The humongous problem I therefore have with all of these endless refreshes of their 120mm AIO loops is that they provide no way for the enterprising modder to mount them to a GPU where they’d actually be useful. Boo, I say.

      • K-L-Waster
      • 1 year ago

      Cases with 120mm fan mounts. A 140mm radiator wouldn’t fit.

      I agree that if 140 fits it will be superior, but can’t blame the manufacturer for try to target customers whose cases preclude using them.

        • Chrispy_
        • 1 year ago

        True, but the list of cases that support 120mm radiators and yet not 240mm radiators must be tiny.

          • Hsldn
          • 1 year ago

          I own a Corsair 600T case, it was a very populer case 3-4 years ago. 120mm radiators are the only ones that fit.
          Of course I can change the case but my current rig is quite fine , works without a problem and changing a case is too much work .

          It’s not like they are abandoning the 140mm radiators, they are just releasing another product for another customer group.

            • Chrispy_
            • 1 year ago

            Uh, [i<]no[/i<] - 120mm radiators are not the only ones that fit. The 600T is compatible with Corsair's own 240mm radiator. It says so on their webpage for the 600T! Additionally, "600T watercooling" on google image search shows plenty of 600T mounting options. Admittedly the 360mm and 280mm options required modding but there's an un-modded 600T with a 120mm, a 240mm and a 200mm radiator all simultaneously running in a custom loop.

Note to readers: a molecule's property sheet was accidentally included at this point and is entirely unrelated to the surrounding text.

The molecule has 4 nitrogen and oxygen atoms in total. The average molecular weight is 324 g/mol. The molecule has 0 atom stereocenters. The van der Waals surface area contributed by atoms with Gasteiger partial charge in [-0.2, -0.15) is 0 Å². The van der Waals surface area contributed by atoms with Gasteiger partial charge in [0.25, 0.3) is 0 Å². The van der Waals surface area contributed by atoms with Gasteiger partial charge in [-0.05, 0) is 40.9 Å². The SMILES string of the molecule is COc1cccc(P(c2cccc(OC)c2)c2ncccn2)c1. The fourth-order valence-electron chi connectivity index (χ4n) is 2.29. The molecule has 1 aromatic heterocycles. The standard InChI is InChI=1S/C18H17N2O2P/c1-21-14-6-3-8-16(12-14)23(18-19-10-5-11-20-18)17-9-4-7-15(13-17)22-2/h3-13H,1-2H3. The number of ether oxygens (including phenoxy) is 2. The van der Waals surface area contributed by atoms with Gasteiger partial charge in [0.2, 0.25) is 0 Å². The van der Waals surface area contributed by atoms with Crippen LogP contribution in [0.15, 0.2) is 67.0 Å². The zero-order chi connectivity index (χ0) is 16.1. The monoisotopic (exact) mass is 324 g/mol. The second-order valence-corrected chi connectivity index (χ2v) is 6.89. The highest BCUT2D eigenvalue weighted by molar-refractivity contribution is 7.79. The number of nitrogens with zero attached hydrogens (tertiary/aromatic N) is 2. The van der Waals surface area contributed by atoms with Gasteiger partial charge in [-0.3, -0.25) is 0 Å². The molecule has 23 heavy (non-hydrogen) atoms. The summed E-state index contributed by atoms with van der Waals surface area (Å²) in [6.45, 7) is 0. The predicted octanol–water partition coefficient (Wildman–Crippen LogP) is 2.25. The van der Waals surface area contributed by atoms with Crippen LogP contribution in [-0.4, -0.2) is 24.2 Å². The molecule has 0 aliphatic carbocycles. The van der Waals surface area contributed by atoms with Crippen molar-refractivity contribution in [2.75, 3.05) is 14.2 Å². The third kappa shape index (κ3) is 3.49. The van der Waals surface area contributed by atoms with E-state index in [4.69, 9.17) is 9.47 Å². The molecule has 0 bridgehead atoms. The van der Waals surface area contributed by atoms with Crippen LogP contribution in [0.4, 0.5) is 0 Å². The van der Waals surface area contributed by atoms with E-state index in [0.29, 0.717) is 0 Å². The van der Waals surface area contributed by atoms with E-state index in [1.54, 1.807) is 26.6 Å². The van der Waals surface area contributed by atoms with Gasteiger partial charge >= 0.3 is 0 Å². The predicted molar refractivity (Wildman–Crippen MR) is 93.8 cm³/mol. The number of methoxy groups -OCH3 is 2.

• G8torbyte
      • 1 year ago

      I had an H60 AIO unit that operated OK for about three years then the pump must have failed as it caused my system to shutdown from heat spiking. Anyway I agree that a large case with space may be better served by a a good heatsink air cooler. I switched back to a CoolerMaster 212 and it is quieter and cooling as good if not better.

      • Usacomp2k3
      • 1 year ago

      The main benefit to me is heat exhaustion out of the case immediately. That helps with other cards like GPU’s not pulling hot air into their HSF.

        • Chrispy_
        • 1 year ago

        That’s a valid reason I can get behind, though still in 90% of the cases that these things are installed, any air cooler they replace would be exhausting hot air directly at a rear case fan (if not also multiple top case fans). For hot exhaust air to go anywhere near a GPU requires a long hard look at what’s wrong with the rest of the fans in your case 😉

      • dragontamer5788
      • 1 year ago

      They seem to be an upgrade to Dell cases (ex: Dell Gaming Inspiron Desktops). You don’t have room for a large air cooler or a 240mm radiator. The 120mm or 140mm radiators seem like the best you can do.

        • Chrispy_
        • 1 year ago

        So true.

        I think the mistake there would already have been made with “Inspiron” and “Gaming” in the same sentence since those are often supplied with PSUs too meagre to handle a decent GPU and even if it wasn’t, the case airflow isn’t really designed to handle a 200W+ GPU either.